Post # 11
You should ask the photographer I’m sure he won’t mind. My Fi is the same doesn’t any pictures put online although we probably won’t be able to stop guest from doing that.
His family knows him well so I think they will be discrete also.
We bought the right to our photos. We always brought this up, most photographers didn’t have an issue not posting it online, or on their blog, if they could still possibly use it for their portfolio. It was expensive but in th end worth it for us.
Post # 12
Photographers own the photos. Sometimes if they ask, they’ll put the more artsy photos up without the face being shown and/or they won’t use real names.
Post # 13
There is a “model release” in 99% of photographer’s contracts, which allows them to use the photos for their self promotion. If you have already signed the contract with the model release included, if you ask them now not to blog your images you may be charged with a fee for foregoing the model release. Usually the fee is VERY high, because photographers really want to ensure they can show their favorite work for their promotion and fresh material for their blog keeps business afloat. I hate to say it, but SOME less established photographers value the photos even more than that, and will go beyond charging … not to scare you, but if you have one of those newbies and you are insistent enough, they could consider it breach of contract and drop you as a client without refunding the deposit.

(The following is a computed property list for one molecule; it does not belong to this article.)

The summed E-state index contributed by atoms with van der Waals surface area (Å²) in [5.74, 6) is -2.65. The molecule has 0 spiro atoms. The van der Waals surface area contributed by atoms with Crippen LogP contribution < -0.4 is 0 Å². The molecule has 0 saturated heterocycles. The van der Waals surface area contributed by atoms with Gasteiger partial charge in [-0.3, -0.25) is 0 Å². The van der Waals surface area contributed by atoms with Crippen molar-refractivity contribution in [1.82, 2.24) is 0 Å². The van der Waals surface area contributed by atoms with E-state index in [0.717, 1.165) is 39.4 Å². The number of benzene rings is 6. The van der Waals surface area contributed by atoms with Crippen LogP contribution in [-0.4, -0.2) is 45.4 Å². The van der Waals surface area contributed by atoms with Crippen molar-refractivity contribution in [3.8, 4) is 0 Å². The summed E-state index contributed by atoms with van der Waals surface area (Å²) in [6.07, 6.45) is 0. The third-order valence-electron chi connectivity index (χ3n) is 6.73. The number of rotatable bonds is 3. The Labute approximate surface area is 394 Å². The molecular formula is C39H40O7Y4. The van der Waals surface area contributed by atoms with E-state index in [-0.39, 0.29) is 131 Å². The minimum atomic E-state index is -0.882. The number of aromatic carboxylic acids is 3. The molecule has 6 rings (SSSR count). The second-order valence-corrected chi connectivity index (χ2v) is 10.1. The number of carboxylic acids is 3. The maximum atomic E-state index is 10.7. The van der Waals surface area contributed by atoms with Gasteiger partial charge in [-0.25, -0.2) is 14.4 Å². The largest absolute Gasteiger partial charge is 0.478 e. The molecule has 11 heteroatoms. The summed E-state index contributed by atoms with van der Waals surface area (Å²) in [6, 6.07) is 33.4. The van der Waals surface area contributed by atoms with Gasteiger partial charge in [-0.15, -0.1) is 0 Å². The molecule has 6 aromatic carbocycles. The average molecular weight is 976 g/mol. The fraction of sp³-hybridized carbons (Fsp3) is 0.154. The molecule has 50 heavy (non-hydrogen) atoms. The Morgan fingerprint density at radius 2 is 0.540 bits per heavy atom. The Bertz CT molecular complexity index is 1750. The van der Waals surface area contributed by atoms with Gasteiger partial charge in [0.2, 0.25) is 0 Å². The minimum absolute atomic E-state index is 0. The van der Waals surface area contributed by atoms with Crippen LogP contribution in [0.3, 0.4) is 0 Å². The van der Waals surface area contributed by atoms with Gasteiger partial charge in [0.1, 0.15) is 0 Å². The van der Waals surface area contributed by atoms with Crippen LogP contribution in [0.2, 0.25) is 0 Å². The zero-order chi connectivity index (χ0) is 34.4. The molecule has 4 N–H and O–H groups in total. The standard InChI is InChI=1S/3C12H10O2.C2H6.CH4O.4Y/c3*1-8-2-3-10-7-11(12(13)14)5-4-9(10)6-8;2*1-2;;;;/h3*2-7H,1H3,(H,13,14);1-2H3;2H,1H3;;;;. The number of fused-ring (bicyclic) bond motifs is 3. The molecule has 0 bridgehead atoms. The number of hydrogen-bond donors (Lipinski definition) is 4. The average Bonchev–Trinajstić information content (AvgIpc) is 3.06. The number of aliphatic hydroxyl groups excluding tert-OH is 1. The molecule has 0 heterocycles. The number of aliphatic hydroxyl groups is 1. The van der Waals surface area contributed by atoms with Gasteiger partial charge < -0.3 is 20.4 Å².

For me, adding a moderate fee in agreement to accommodate this request is a way of separating the people who just kind of would prefer to not have their photos posted and those who really feel strongly about not having them posted for whatever reason. If the clients are willing to pay an extra $500 to remove that clause from the contract, they must REALLY not want them posted and are not just being fickle. I can definitely respect that, but I still need some compensation for losing the promotional rights to the photos.
Post # 14
I agree with @LBPhotography It’s a digital world – that’s how photographers get their business these days. People out there want to see new work posted on blogs. To see tha the photographer is indeed active and working.
Post # 15
We had the same situation (my husband and I both are in careers where it’s not a good idea to have our photos out there for the world to see)… I asked my photographer to build it into the contract that he wouldn’t retain the rights to use our photos any way he wanted, he would need permission. He was a little upset – after all, he does need to use his photos as advertisement. But, he does tons of engagements and weddings, not blogging one wouldn’t be the end of the world. Anyway, he ended up agreeing.
I feel like if I am paying someone upwards of 6 grand to take photos of me, those photos should belong to me. If he wants to have rights to my photos, he can go ahead and do it for free.
Post # 16
Like others have said, you can opt to not sign the model release, however, you’ll definitely want to check with your photographer about potential fees associated with it. By saying no to blog, you’re pretty much also saying no to their facbeook, website, print ads, etc. Once we relinquish copyright, the images are no longer ours to use for marketing/promotion or on the blogs/website. Our ability to promote our businesses really depends on showcasing our work. Once we give up copyright and we no longer own the images, we can’t showcase them, which prevents us from being able to show them to couples interested in hiring us. No promotion = lost revenue.